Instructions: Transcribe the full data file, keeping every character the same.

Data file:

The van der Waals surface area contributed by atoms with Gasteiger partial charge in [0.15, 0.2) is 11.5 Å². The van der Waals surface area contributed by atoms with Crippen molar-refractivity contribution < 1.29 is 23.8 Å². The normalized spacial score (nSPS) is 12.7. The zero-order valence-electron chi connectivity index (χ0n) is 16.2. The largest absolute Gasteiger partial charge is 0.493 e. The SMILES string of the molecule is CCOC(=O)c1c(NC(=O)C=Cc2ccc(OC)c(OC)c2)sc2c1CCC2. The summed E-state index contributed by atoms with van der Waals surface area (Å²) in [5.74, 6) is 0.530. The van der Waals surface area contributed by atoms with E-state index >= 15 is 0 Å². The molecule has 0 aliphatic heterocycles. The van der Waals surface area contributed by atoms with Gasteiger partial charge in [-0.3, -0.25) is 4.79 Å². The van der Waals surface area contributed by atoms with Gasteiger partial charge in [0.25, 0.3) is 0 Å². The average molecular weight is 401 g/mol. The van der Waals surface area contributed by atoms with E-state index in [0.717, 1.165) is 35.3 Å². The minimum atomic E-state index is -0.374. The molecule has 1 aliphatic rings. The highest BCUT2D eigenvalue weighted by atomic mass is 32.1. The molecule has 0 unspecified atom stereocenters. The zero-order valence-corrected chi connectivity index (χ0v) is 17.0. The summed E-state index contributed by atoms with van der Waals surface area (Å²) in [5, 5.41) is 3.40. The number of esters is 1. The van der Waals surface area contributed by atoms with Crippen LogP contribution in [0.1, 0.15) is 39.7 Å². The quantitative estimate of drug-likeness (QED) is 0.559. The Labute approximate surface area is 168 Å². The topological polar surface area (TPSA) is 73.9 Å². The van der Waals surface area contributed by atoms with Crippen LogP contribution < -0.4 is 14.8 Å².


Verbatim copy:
The van der Waals surface area contributed by atoms with Gasteiger partial charge in [0.15, 0.2) is 11.5 Å². The van der Waals surface area contributed by atoms with Crippen molar-refractivity contribution < 1.29 is 23.8 Å². The normalized spacial score (nSPS) is 12.7. The zero-order valence-electron chi connectivity index (χ0n) is 16.2. The largest absolute Gasteiger partial charge is 0.493 e. The SMILES string of the molecule is CCOC(=O)c1c(NC(=O)C=Cc2ccc(OC)c(OC)c2)sc2c1CCC2. The summed E-state index contributed by atoms with van der Waals surface area (Å²) in [5.74, 6) is 0.530. The van der Waals surface area contributed by atoms with E-state index >= 15 is 0 Å². The molecule has 0 aliphatic heterocycles. The van der Waals surface area contributed by atoms with Gasteiger partial charge in [-0.3, -0.25) is 4.79 Å². The van der Waals surface area contributed by atoms with Gasteiger partial charge in [0.25, 0.3) is 0 Å². The average molecular weight is 401 g/mol. The van der Waals surface area contributed by atoms with E-state index in [0.717, 1.165) is 35.3 Å². The minimum atomic E-state index is -0.374. The molecule has 1 aliphatic rings. The highest BCUT2D eigenvalue weighted by atomic mass is 32.1. The molecule has 0 unspecified atom stereocenters. The zero-order valence-corrected chi connectivity index (χ0v) is 17.0. The summed E-state index contributed by atoms with van der Waals surface area (Å²) in [5, 5.41) is 3.40. The number of esters is 1. The van der Waals surface area contributed by atoms with Crippen LogP contribution in [0.1, 0.15) is 39.7 Å². The quantitative estimate of drug-likeness (QED) is 0.559. The Labute approximate surface area is 168 Å². The topological polar surface area (TPSA) is 73.9 Å². The van der Waals surface area contributed by atoms with Crippen LogP contribution < -0.4 is 14.8 Å².